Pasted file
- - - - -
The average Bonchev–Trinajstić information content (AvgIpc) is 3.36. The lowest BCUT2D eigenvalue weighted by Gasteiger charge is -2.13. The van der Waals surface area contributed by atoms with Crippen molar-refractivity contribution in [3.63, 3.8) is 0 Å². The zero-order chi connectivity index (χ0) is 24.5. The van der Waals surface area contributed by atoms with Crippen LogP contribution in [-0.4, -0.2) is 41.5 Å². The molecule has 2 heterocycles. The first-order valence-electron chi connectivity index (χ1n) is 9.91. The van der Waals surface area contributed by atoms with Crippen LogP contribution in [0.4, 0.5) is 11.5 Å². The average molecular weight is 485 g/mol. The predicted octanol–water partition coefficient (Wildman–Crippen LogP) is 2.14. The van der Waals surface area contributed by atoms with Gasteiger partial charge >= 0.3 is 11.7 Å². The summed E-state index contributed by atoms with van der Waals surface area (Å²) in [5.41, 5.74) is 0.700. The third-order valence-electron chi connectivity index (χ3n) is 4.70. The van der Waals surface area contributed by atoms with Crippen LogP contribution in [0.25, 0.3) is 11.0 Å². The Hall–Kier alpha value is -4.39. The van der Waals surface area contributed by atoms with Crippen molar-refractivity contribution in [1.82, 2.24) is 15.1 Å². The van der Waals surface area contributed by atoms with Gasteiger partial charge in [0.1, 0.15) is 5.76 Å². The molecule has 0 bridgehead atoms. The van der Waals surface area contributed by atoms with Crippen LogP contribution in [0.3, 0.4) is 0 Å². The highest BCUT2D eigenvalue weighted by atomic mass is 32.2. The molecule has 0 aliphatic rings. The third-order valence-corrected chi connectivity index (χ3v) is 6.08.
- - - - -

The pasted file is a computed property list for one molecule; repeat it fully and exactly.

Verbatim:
The average Bonchev–Trinajstić information content (AvgIpc) is 3.36. The lowest BCUT2D eigenvalue weighted by Gasteiger charge is -2.13. The van der Waals surface area contributed by atoms with Crippen molar-refractivity contribution in [3.63, 3.8) is 0 Å². The zero-order chi connectivity index (χ0) is 24.5. The van der Waals surface area contributed by atoms with Crippen LogP contribution in [-0.4, -0.2) is 41.5 Å². The molecule has 2 heterocycles. The first-order valence-electron chi connectivity index (χ1n) is 9.91. The van der Waals surface area contributed by atoms with Crippen LogP contribution in [0.4, 0.5) is 11.5 Å². The average molecular weight is 485 g/mol. The predicted octanol–water partition coefficient (Wildman–Crippen LogP) is 2.14. The van der Waals surface area contributed by atoms with Gasteiger partial charge >= 0.3 is 11.7 Å². The summed E-state index contributed by atoms with van der Waals surface area (Å²) in [5.41, 5.74) is 0.700. The third-order valence-electron chi connectivity index (χ3n) is 4.70. The van der Waals surface area contributed by atoms with Crippen LogP contribution in [0.25, 0.3) is 11.0 Å². The Hall–Kier alpha value is -4.39. The van der Waals surface area contributed by atoms with Crippen molar-refractivity contribution in [1.82, 2.24) is 15.1 Å². The van der Waals surface area contributed by atoms with Gasteiger partial charge in [0.1, 0.15) is 5.76 Å². The molecule has 0 bridgehead atoms. The van der Waals surface area contributed by atoms with Crippen LogP contribution in [0.3, 0.4) is 0 Å². The highest BCUT2D eigenvalue weighted by atomic mass is 32.2. The molecule has 0 aliphatic rings. The third-order valence-corrected chi connectivity index (χ3v) is 6.08.